Date posted: 9th Oct 2018
The Minimum Energy Efficiency Standards (MEES) legislation came into force in April 2018.
In essence, it is now unlawful for landlords to agree to either issue a new lease or renew an existing lease if the property has an Energy Performance Certificate (EPC) rating of F or G. These changes are part of the Government’s drive to improve energy efficiency of all properties – both domestic and commercial.
Whilst we do not wish to dwell too much upon the work that some landlords will need to undertake to their premises, they should be aware that there can be significant tax reliefs available for expenditure on buildings, particularly commercial buildings. These could go some way to reduce the overall cost of improving the premises.
Expenditure on commercial buildings usually falls into two categories – revenue or capital. The former covers repair costs such as replacing windows and doors for example and such costs are usually allowable against the rental income as a direct deduction. The latter expenditure, deemed to be capital, covers such items as installing something that wasn’t their previously such as thermal insulation, energy efficient lighting etc.
There is no clear dividing line between capital and revenue – it is truly one of the grey areas of taxation built upon by case law rather than statute which is largely silent on this area.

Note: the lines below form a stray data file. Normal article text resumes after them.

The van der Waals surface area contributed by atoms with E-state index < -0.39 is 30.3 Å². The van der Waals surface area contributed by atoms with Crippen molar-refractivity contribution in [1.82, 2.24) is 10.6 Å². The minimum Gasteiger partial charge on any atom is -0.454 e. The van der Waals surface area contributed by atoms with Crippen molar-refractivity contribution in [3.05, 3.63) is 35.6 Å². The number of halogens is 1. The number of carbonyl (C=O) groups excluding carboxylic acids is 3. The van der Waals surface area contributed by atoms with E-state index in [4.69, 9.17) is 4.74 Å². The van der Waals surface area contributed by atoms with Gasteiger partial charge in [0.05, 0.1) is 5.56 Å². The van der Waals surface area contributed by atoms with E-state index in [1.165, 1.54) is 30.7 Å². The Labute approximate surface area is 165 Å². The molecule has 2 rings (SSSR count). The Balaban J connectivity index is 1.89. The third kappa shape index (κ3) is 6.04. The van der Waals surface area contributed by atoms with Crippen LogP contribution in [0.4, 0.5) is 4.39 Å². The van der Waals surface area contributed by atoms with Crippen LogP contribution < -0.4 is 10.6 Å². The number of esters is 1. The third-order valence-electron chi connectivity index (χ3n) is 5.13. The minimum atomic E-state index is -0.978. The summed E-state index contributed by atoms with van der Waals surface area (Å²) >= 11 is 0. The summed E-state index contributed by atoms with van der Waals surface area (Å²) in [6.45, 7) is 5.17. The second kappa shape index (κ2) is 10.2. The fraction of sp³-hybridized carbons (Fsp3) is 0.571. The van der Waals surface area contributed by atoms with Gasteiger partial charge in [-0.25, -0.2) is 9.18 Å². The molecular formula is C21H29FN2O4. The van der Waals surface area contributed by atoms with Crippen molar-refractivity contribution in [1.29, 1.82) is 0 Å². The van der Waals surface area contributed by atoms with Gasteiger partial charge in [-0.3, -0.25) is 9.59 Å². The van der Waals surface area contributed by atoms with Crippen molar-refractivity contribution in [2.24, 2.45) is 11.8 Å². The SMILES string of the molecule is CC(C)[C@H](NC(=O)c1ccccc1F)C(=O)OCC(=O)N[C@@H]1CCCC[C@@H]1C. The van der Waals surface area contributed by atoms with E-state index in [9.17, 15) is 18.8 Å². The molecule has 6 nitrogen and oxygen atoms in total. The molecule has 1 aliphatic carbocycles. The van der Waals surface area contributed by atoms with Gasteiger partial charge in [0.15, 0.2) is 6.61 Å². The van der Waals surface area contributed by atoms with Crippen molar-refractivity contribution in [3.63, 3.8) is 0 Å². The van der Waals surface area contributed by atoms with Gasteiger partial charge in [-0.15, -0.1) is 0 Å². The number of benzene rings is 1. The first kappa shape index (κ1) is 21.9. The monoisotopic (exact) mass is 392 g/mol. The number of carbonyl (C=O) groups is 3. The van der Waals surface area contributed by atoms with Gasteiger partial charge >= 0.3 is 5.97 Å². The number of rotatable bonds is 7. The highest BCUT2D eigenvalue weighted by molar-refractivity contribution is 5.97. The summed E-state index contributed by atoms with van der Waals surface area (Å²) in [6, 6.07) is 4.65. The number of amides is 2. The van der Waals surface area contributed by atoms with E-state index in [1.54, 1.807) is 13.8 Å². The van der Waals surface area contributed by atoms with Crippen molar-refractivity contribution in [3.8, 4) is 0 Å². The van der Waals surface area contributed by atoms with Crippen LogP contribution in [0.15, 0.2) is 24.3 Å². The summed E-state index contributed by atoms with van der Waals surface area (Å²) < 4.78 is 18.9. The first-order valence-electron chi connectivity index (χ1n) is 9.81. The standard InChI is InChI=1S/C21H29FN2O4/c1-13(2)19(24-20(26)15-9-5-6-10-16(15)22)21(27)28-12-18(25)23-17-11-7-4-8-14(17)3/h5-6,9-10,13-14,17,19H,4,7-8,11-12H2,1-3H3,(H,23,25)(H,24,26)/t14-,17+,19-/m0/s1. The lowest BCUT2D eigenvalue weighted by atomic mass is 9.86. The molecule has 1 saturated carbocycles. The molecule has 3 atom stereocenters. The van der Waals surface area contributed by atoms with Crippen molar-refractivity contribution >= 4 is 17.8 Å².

However, since the introduction of legislation in 2008, it does mean that some tax relief can be claimed on such items as:
1. an electrical system (including a lighting system)
2. a cold water system
3. a space or water heating system, a powered system of ventilation, air cooling or air purification, and any floor or ceiling comprised in such a system
4. a lift, an escalator or a moving walkway
5. external solar shading
Also, thermal insultation (double glazing, draught exclusion, cavity wall filling etc) can also be eligible for tax relief.
In addition, energy/water savings technologies can also have special tax reliefs attached to them, depending upon if they are on a Government approved list.
So whist you may have to commit a large amount of expenditure to improve the energy efficiency of your commercial building, this cost can be mitigated by tax reliefs.
Give us a call, if you require further advice.